The Public Investment Fund of Saudi Arabia, a never-ending cash mine tasked with diversifying the country’s economy (and glossing over its human rights record), earned a 5.01% stake in Nintendo.
The news was announced in a filing filed with the Japanese Ministry of Finance. Bloomberg reports. It follows similar investments were made in Capcom, EA, Take-Two, and Activision last yearalong with almost full ownership of SNK
Bloomberg says this would make the Public Investment Fund the “fifth-largest shareholder” in the company. If this is your first time coming across this kind of money, you know the PIF sucks, as does the man running it, Saudi Crown Prince Mohammed bin Salman. As Ian wrote just last month:
Saudi Arabia has spent the last year throwing money into the video game industry strategically investments in companies like Activision Blizzard, Electronic Arts, Take-Two Interactive, Capcom and Nexon. Like many of Mohammed bin Salman’s deals, these purchases fall under the Saudi Vision 2030 strategyfounded during his rise to power in mid-decade, intended on paper to diversify the kingdom’s oil-centric economy.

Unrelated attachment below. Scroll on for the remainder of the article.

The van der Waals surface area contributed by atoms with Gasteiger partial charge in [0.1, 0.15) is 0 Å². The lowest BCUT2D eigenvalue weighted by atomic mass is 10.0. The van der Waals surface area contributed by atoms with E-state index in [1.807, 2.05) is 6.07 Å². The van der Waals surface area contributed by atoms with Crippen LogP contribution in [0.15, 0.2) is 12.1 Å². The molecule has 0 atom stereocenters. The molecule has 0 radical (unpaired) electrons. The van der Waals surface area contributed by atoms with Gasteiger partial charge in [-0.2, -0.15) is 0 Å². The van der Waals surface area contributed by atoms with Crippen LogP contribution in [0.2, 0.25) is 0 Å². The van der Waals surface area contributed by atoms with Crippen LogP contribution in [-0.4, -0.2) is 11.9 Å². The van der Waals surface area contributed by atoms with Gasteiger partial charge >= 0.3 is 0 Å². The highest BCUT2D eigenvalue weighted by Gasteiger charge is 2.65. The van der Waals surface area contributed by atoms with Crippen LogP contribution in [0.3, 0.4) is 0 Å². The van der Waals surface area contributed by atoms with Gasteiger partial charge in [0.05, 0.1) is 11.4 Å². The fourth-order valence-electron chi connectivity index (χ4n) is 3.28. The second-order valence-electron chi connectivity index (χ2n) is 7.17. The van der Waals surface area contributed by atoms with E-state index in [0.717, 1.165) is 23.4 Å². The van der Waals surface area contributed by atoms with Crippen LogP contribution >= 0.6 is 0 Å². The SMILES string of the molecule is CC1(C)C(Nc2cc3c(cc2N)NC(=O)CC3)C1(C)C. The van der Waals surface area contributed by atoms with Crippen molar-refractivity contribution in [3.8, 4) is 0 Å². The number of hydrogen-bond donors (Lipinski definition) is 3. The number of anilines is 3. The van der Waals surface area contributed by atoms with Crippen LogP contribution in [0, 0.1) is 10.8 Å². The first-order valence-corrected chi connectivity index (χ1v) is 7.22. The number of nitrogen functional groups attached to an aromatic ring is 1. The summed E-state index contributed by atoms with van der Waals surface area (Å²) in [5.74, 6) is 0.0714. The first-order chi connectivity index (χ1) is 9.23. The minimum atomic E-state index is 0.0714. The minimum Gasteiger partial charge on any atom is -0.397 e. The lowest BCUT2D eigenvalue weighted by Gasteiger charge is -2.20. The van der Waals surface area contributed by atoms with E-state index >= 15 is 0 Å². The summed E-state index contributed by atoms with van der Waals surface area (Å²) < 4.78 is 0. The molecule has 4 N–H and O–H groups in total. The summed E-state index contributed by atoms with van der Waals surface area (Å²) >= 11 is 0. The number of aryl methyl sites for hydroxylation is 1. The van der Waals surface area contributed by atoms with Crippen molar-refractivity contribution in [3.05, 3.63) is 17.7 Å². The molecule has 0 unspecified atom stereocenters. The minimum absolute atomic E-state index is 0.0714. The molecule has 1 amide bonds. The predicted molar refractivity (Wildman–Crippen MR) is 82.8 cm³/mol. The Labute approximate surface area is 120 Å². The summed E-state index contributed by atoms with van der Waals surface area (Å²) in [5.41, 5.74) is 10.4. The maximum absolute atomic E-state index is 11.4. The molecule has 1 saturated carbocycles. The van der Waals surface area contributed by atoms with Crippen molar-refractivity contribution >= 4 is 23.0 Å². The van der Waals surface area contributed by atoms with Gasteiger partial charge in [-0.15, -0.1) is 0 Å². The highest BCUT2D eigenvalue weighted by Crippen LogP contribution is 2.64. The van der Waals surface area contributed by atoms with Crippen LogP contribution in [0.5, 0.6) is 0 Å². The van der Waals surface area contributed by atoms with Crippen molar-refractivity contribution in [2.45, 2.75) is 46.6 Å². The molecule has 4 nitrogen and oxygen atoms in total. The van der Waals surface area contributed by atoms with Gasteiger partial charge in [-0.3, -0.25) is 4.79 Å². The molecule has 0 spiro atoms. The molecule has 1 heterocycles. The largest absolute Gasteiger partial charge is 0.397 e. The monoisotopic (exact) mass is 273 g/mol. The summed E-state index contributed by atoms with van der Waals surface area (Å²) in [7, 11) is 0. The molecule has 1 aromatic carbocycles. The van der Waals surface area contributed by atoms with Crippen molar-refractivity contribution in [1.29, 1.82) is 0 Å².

In reality, however, the Saudi Vision 2030 is largely one propaganda campaign focused on whitewashing Saudi Arabia horrific human rights record. The regressive monarchy seems to be hoping for that Targeting the entertainment industry around the world could ease the purse strings of companies reluctant to invest in the oil-rich country’s economy, particularly the Murder of journalist Jamal Khashoggiand the ongoing US-sponsored genocide in Yemen still hovers overhead.
Video games aren’t the only entertainment industry on the PIF sites. Saudi money has been no stranger to Hollywood in recent years, and sporting teams and competitions are also top priorities for the crown prince. A The big-money purchase of Premier League club Newcastle last year was carried out despite widespread protests on the state’s human rights record while PIF funds was also spent on everything from horse racing to Formula 1.